PF: It’s interesting that you mention two competing versions of the albatross, because in the earlier drafts of this piece, I definitely focused on the albatross as psychic burden. Because of this, I had huge difficulties trying to find the right ending for this story, and it only shifted when I began to focus on the albatross in the physical. I was horrified by the photographic series by Chris Jordan that shows dead Laysan albatross chicks with their stomachs filled with plastic that I began to see the albatross as a representation of vulnerability, due to the necessity of interconnectedness between humans and the natural world, and between humans in a society. For me, the albatross says that not only do we as humans need to get better, far better, at taking care of the natural world, we also need to get far better at taking care of each other, and ensuring people aren’t isolated. So in that sense, I began to see these visions of the albatross not as competing, but as an expression of the common idea that there is an imbalance in our ecosystem. This imbalance exists in both the natural one, and the societal ecosystem in terms of how, in my experience, having to live with anxiety and depression can be an isolating thing. To me, the albatross, as this huge bird, is the thing that, in both its iterations, can no longer be ignored if we are going to function in a healthy way.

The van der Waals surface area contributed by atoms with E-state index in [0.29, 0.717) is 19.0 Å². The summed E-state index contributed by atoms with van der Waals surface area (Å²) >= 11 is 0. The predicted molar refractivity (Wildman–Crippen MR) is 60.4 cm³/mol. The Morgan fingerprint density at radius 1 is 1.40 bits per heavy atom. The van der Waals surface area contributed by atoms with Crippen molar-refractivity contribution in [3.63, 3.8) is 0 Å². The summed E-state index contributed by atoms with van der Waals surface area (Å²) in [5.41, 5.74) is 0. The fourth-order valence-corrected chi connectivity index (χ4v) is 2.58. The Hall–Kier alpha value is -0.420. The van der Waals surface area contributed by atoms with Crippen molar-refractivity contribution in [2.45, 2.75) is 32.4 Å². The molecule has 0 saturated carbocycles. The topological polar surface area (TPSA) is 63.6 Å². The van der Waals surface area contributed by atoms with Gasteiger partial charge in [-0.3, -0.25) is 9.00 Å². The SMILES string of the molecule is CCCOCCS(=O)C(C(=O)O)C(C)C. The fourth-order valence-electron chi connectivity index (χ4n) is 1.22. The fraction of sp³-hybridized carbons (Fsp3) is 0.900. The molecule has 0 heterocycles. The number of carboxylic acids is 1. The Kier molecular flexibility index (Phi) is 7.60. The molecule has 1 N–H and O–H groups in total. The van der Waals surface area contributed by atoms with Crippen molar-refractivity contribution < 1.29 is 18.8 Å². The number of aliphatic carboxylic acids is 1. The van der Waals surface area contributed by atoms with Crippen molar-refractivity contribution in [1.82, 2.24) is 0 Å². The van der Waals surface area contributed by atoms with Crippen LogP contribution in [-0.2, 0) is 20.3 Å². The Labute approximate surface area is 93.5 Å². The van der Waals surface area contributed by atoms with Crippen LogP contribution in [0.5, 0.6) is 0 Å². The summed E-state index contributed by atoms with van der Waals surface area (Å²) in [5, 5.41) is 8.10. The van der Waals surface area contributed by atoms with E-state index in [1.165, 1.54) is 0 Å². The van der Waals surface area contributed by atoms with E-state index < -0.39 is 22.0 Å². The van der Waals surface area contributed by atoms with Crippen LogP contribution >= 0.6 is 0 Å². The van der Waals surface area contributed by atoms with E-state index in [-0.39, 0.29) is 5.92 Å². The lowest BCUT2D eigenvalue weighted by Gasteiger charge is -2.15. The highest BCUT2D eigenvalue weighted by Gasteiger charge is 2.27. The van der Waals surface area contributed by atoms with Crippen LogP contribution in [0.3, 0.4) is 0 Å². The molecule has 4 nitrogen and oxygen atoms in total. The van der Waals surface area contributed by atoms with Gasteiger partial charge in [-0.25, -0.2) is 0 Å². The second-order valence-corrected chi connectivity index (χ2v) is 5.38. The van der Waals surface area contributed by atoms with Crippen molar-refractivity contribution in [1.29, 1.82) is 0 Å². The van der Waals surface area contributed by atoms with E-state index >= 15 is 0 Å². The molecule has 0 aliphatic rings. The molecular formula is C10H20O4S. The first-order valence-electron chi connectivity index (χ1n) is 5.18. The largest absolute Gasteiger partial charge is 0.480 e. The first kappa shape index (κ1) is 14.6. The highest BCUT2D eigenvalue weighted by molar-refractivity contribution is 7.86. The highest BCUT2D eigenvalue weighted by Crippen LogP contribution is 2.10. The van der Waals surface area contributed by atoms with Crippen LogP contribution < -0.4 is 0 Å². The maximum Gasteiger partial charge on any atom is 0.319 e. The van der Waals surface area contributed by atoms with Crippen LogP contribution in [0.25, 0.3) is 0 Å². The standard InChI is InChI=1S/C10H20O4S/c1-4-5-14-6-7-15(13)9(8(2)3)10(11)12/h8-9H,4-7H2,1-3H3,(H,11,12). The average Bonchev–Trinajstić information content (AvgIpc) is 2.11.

DH: That is fascinating. I think it’s super useful to think mental health and ecological awareness as linked, rather than separate, conversations. I wonder if you might tell the story of this story. How did it come to be? More specifically, how did you come to settle on its unusual form? Did the form present itself immediately or was the form (as I suspect) the result of many drafts?